Microbes as Engines of Ecosystem Function: When Does Community Structure Enhance Predictions of Ecosystem Processes?

Graham, Emily B.
Knelman, Joseph E.
Schindlbacher, Andreas
Siciliano, Steven
Breulmann, Marc
Yannarell, Anthony
Beman, J.M.
Abell, Guy
Philippot, Laurent
Prosser, James
Foulquier, Arnaud
Yuste, Jorge C.
Glanville, Helen C.
Jones, Davey L.
Angel, Roey
Salminen, Janne
Newton, Ryan J.
Bürgmann, Helmut
Ingram, Lachlan J.
Hamer, Ute
Siljanen, Henri M. P.
Peltoniemi, Krista
Potthast, Karin
Hartmann, Martin
Banerjee, Samiran
Yu, Ri-Qing
Nogaro, Geraldine
Richter, Andreas
Koranda, Marianne
Castle, Sarah C.
Goberna, Marta
Song, Bongkeun
Chatterjee, Amitava
Nunes, Olga C.
Lopes, Ana R.
Cao, Yiping
Kaisermann, Aurore
Hallin, Sara
Strickland, Michael S.
Garcia-Pausas, Jordi
Barba, Josep
Kang, Hojeong
Isobe, Kazuo
Papaspyrou, Sokratis
Pastorelli, Roberta
Lagomarsino, Alessandra
Lindström, Eva S.
Basiliko, Nathan
Nemergut, Diana R.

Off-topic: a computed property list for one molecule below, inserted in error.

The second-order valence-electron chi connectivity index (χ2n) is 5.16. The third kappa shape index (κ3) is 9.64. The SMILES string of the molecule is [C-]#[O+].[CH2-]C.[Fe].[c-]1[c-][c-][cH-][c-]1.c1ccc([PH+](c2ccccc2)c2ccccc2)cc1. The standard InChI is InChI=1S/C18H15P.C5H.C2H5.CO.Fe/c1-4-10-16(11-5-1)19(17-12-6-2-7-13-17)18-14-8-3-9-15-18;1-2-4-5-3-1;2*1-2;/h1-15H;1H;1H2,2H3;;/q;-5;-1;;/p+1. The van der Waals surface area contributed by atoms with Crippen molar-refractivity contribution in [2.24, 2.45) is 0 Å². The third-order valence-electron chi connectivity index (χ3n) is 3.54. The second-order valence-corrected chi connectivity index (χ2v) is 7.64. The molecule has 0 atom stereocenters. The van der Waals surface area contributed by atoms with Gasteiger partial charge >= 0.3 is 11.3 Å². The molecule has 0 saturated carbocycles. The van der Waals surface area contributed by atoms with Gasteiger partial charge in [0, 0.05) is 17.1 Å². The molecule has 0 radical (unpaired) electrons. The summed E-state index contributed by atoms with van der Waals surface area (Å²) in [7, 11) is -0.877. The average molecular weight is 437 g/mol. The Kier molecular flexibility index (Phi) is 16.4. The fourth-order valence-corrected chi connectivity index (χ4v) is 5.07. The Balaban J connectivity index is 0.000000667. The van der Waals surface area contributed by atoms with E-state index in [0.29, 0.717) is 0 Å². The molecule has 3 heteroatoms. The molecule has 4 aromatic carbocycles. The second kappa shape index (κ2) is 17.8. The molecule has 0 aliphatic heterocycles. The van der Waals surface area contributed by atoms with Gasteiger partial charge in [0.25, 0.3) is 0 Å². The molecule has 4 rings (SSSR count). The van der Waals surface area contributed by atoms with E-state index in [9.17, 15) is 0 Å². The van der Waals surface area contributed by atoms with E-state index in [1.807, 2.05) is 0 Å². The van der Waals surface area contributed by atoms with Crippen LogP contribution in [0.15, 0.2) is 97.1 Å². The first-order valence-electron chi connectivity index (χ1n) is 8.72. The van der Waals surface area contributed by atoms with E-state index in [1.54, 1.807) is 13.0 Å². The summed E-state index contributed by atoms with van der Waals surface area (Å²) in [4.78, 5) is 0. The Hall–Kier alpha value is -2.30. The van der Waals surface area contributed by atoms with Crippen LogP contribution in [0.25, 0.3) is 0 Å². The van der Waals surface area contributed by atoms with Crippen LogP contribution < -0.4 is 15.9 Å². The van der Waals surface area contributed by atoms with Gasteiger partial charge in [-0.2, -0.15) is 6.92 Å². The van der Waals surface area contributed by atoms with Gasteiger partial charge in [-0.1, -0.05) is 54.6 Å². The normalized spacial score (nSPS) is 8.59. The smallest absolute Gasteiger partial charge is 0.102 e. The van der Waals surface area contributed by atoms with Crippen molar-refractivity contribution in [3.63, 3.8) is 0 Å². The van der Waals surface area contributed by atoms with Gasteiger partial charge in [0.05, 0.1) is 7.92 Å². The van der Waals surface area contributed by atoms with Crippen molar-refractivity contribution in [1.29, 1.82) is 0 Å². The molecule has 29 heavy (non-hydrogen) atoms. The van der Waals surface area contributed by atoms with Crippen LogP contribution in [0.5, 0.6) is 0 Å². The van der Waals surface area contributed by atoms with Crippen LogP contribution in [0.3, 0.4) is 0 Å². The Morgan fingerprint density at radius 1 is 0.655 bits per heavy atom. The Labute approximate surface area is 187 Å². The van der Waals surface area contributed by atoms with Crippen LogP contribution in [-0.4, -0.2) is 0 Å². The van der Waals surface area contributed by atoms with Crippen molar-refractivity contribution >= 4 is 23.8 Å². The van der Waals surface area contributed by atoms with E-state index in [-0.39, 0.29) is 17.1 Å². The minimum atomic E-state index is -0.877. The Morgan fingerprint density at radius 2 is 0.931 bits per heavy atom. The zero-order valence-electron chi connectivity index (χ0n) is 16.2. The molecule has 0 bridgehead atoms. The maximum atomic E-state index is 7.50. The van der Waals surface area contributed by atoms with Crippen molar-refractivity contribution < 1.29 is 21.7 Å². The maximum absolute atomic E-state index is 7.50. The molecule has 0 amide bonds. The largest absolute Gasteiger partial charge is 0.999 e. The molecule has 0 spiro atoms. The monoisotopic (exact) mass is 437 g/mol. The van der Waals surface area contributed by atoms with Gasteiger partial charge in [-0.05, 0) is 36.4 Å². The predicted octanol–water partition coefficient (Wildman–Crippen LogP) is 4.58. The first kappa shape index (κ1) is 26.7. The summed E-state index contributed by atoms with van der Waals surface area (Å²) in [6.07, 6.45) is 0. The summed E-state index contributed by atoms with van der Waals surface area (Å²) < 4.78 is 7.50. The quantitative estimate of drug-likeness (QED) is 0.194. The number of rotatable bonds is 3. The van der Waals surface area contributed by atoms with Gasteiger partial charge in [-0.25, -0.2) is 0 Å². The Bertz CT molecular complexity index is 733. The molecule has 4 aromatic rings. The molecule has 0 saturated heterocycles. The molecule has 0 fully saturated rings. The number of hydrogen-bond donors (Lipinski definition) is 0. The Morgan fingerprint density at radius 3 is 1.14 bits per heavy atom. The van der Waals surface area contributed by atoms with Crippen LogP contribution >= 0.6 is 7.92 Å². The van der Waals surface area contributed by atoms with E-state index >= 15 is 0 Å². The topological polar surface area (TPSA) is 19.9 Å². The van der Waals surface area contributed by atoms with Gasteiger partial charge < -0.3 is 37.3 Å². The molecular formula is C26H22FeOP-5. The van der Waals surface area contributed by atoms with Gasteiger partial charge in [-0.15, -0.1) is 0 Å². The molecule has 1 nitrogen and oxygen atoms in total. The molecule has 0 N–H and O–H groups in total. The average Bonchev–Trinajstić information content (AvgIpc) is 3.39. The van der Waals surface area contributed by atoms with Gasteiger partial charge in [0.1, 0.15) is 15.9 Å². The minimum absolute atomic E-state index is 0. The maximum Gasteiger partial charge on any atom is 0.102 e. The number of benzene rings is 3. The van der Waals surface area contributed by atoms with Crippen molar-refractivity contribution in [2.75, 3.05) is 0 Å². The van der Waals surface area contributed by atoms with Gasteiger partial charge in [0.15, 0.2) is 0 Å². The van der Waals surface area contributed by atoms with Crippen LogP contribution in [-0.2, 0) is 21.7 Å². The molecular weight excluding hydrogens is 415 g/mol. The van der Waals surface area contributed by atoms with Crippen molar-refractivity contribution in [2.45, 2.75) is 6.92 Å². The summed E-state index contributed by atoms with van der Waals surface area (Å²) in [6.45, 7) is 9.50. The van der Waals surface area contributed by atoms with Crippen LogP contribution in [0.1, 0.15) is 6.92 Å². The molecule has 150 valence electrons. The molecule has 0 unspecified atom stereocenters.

Microorganisms are vital in mediating the earth’s biogeochemical cycles; yet, despite our rapidly increasing ability to explore complex environmental microbial communities, the relationship between microbial community structure and ecosystem processes remains poorly understood. Here, we address a fundamental and unanswered question in microbial ecology: ‘When do we need to understand microbial community structure to accurately predict function?’ We present a statistical analysis investigating the value of environmental data and microbial community structure independently and in combination for explaining rates of carbon and nitrogen cycling processes within 82 global datasets. Environmental variables were the strongest predictors of process rates but left 44% of variation unexplained on average, suggesting the potential for microbial data to increase model accuracy. Although only 29% of our datasets were significantly improved by adding information on microbial community structure, we observed improvement in models of processes mediated by narrow phylogenetic guilds via functional gene data, and conversely, improvement in models of facultative microbial processes via community diversity metrics. Our results also suggest that microbial diversity can strengthen predictions of respiration rates beyond microbial biomass parameters, as 53% of models were improved by incorporating both sets of predictors compared to 35% by microbial biomass alone. Our analysis represents the first comprehensive analysis of research examining links between microbial community structure and ecosystem function. Taken together, our results indicate that a greater understanding of microbial communities informed by ecological principles may enhance our ability to predict ecosystem process rates relative to assessments based on environmental variables and microbial physiology ​
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